KNW-111 Portable Generators

Portable Generators

Edited 09/2022 by Paul Smith, K5PRS

Portable Electric Generator Safety Tips
Portable electric generators offer great benefits when outages affect your home or are used remotely during Public Service Events or disaster recovery. Below are guidelines for safely connecting and operating portable generators:

  • Don’t connect your portable generator directly to your home’s wiring or plug it into a wall socket via a specially made extension cord. Connecting a portable electric generator directly to your household wiring can be deadly to you and others. A portable generator that is directly connected to your home’s wiring can ‘back feed’ onto the power lines connected to your home. Utility transformers can then “step-up” or increase this back feed to thousands of volts—enough to kill a utility lineman making outage repairs a long way from your house. You could also cause expensive damage to utility equipment and your generator. The only safe way to connect a portable electric generator to your existing wiring is to have a licensed electrical contractor install a transfer switch. The transfer switch disconnects the home’s incoming power line when the generator is running.
  • Connect individual appliances that have outdoor-rated power cords directly to the output sockets of the generator if possible but use no more than one extension cord where the generator is located at a distance to reduce noise.
  • Don’t overload the generator by running more appliances and equipment than the output rating of the generator or the rating of extension cords. Extension cords add resistance to the circuit and thus increase the load so plan accordingly. Startup surges are short lived and won’t burn up wiring but they might trip breakers or blow fuses so use surge power in your calculations.
  • Prioritize your needs. A portable electric generator should be used only when necessary and only to power essential equipment.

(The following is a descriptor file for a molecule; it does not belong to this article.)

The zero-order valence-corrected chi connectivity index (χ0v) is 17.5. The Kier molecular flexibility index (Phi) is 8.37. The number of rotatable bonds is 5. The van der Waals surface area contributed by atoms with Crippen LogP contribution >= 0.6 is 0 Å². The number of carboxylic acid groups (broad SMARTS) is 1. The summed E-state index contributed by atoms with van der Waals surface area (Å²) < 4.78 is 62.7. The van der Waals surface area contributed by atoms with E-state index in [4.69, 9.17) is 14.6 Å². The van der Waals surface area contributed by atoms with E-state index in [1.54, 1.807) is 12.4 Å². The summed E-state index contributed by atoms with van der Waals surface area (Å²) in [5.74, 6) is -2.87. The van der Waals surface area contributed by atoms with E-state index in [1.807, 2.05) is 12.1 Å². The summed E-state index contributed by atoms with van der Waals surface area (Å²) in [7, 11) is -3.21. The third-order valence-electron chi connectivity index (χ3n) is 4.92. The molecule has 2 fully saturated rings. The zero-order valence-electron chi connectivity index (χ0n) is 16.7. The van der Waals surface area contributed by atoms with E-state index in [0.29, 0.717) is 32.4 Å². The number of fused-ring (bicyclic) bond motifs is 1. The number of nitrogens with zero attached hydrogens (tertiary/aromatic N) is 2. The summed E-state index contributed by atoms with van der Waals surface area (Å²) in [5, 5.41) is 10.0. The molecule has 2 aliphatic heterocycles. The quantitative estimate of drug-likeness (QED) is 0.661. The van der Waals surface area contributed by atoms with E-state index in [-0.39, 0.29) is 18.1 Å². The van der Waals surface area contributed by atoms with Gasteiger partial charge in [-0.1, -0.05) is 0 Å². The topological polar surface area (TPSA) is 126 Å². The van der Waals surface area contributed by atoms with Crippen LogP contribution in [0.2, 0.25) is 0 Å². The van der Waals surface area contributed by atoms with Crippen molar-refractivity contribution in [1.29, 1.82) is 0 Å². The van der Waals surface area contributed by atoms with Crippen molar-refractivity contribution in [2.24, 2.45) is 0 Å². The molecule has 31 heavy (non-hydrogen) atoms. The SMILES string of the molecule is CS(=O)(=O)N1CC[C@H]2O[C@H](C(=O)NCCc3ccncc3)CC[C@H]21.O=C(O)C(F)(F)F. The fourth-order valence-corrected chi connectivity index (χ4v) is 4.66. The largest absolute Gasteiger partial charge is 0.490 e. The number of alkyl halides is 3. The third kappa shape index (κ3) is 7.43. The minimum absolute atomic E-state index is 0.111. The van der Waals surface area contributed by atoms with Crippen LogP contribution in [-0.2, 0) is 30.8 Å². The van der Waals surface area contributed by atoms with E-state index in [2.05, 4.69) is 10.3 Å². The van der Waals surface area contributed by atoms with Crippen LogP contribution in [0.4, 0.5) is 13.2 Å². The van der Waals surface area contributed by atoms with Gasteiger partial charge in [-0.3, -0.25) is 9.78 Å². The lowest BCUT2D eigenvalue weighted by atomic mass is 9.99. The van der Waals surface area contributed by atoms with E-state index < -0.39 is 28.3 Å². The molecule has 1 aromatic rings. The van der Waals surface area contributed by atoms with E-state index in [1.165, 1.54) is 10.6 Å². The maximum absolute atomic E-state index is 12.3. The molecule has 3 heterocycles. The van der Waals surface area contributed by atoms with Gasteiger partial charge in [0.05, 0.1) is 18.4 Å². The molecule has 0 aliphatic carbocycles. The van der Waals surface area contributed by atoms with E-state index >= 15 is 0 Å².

• Never use a generator indoors or in an attached garage. Just like your automobile, a portable generator uses an internal combustion engine that emits deadly carbon monoxide.
  • Locate the generator where exhaust fumes will not enter the house or other occupied structures. Only operate it outdoors in a well-ventilated, dry area away from air intakes to the home and protected from direct exposure to rain and snow, preferably under a canopy, open shed or carport.
  • A carbon monoxide detector would be a good investment when using any combustion engines near the home or other enclosed structure.

Use the proper power cords.

  • Plug individual appliances into the generator using heavy-duty, outdoor-rated cords with a wire gauge adequate for the appliance load. Overloaded cords can cause fires or equipment damage.
  • Don’t use extension cords with exposed wires or worn shielding.
  • Make sure the cords from the generator don’t present a tripping hazard. Use brightly colored tape or flags to mark the cord’s path.
  • Don’t run cords under rugs where heat might build up or cord damage may go unnoticed.
  • Read and adhere to the manufacturer’s instructions for safe portable generator operation. Don’t cut corners when it comes to safety.